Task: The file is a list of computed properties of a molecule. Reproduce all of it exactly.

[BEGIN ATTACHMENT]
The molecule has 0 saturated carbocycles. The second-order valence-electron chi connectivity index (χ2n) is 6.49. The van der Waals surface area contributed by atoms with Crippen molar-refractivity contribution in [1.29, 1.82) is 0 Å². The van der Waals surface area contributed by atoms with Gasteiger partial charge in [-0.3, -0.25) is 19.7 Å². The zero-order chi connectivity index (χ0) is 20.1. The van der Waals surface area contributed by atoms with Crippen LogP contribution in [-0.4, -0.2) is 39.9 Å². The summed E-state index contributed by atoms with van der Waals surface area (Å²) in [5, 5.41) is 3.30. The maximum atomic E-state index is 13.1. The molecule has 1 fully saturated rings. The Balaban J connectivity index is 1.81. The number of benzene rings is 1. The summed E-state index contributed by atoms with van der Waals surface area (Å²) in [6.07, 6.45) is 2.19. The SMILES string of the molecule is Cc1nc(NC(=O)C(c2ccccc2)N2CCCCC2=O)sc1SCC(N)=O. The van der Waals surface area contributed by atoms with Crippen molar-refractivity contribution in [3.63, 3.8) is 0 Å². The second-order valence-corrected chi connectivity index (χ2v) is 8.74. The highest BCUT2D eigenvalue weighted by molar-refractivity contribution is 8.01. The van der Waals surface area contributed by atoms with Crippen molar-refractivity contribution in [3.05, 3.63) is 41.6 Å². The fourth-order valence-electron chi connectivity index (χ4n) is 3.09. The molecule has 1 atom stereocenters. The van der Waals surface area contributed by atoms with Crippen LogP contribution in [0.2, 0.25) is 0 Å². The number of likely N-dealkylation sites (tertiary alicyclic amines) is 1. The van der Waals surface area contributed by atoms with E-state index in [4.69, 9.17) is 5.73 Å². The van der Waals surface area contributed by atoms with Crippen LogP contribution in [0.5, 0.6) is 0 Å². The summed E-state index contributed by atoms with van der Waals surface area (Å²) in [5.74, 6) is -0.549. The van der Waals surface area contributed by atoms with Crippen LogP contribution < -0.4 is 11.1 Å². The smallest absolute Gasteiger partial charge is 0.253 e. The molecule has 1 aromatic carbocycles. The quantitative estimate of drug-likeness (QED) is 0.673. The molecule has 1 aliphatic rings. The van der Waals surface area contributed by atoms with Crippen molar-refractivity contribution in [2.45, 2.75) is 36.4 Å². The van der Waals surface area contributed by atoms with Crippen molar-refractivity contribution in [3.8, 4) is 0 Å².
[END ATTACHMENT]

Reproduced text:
The molecule has 0 saturated carbocycles. The second-order valence-electron chi connectivity index (χ2n) is 6.49. The van der Waals surface area contributed by atoms with Crippen molar-refractivity contribution in [1.29, 1.82) is 0 Å². The van der Waals surface area contributed by atoms with Gasteiger partial charge in [-0.3, -0.25) is 19.7 Å². The zero-order chi connectivity index (χ0) is 20.1. The van der Waals surface area contributed by atoms with Crippen LogP contribution in [-0.4, -0.2) is 39.9 Å². The summed E-state index contributed by atoms with van der Waals surface area (Å²) in [5, 5.41) is 3.30. The maximum atomic E-state index is 13.1. The molecule has 1 fully saturated rings. The Balaban J connectivity index is 1.81. The number of benzene rings is 1. The summed E-state index contributed by atoms with van der Waals surface area (Å²) in [6.07, 6.45) is 2.19. The SMILES string of the molecule is Cc1nc(NC(=O)C(c2ccccc2)N2CCCCC2=O)sc1SCC(N)=O. The van der Waals surface area contributed by atoms with Crippen molar-refractivity contribution in [3.63, 3.8) is 0 Å². The second-order valence-corrected chi connectivity index (χ2v) is 8.74. The highest BCUT2D eigenvalue weighted by molar-refractivity contribution is 8.01. The van der Waals surface area contributed by atoms with Crippen molar-refractivity contribution in [3.05, 3.63) is 41.6 Å². The fourth-order valence-electron chi connectivity index (χ4n) is 3.09. The molecule has 1 atom stereocenters. The van der Waals surface area contributed by atoms with Crippen LogP contribution in [0.2, 0.25) is 0 Å². The number of likely N-dealkylation sites (tertiary alicyclic amines) is 1. The van der Waals surface area contributed by atoms with E-state index in [4.69, 9.17) is 5.73 Å². The van der Waals surface area contributed by atoms with Crippen LogP contribution in [0.5, 0.6) is 0 Å². The summed E-state index contributed by atoms with van der Waals surface area (Å²) in [5.74, 6) is -0.549. The van der Waals surface area contributed by atoms with Crippen LogP contribution < -0.4 is 11.1 Å². The smallest absolute Gasteiger partial charge is 0.253 e. The molecule has 1 aromatic carbocycles. The quantitative estimate of drug-likeness (QED) is 0.673. The molecule has 1 aliphatic rings. The van der Waals surface area contributed by atoms with Crippen molar-refractivity contribution in [2.45, 2.75) is 36.4 Å². The van der Waals surface area contributed by atoms with Crippen molar-refractivity contribution in [3.8, 4) is 0 Å².